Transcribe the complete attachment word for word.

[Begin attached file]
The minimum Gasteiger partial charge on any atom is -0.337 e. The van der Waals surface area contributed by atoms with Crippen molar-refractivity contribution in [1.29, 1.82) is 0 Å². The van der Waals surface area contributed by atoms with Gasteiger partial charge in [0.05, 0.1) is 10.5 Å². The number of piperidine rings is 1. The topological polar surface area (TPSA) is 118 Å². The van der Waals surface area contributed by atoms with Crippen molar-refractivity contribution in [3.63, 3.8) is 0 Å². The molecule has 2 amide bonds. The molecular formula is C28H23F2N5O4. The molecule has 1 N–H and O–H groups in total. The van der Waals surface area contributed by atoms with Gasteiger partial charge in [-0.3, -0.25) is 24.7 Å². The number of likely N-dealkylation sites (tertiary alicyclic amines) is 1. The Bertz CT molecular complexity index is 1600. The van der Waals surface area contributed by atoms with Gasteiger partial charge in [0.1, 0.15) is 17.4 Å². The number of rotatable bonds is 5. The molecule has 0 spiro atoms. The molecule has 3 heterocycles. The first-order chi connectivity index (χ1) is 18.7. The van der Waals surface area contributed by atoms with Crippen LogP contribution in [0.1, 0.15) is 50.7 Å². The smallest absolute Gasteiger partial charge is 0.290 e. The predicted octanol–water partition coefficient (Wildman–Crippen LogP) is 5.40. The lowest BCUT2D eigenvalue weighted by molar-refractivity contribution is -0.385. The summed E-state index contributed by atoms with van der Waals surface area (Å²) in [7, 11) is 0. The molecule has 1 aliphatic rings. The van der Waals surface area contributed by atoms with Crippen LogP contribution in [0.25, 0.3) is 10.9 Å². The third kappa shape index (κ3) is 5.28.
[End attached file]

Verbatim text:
The minimum Gasteiger partial charge on any atom is -0.337 e. The van der Waals surface area contributed by atoms with Crippen molar-refractivity contribution in [1.29, 1.82) is 0 Å². The van der Waals surface area contributed by atoms with Gasteiger partial charge in [0.05, 0.1) is 10.5 Å². The number of piperidine rings is 1. The topological polar surface area (TPSA) is 118 Å². The van der Waals surface area contributed by atoms with Crippen molar-refractivity contribution in [3.63, 3.8) is 0 Å². The molecule has 2 amide bonds. The molecular formula is C28H23F2N5O4. The molecule has 1 N–H and O–H groups in total. The van der Waals surface area contributed by atoms with Gasteiger partial charge in [-0.3, -0.25) is 24.7 Å². The number of likely N-dealkylation sites (tertiary alicyclic amines) is 1. The Bertz CT molecular complexity index is 1600. The van der Waals surface area contributed by atoms with Gasteiger partial charge in [0.1, 0.15) is 17.4 Å². The number of rotatable bonds is 5. The molecule has 0 spiro atoms. The molecule has 3 heterocycles. The first-order chi connectivity index (χ1) is 18.7. The van der Waals surface area contributed by atoms with Crippen LogP contribution in [0.1, 0.15) is 50.7 Å². The smallest absolute Gasteiger partial charge is 0.290 e. The predicted octanol–water partition coefficient (Wildman–Crippen LogP) is 5.40. The lowest BCUT2D eigenvalue weighted by molar-refractivity contribution is -0.385. The summed E-state index contributed by atoms with van der Waals surface area (Å²) in [7, 11) is 0. The molecule has 1 aliphatic rings. The van der Waals surface area contributed by atoms with Crippen LogP contribution in [0.25, 0.3) is 10.9 Å². The third kappa shape index (κ3) is 5.28.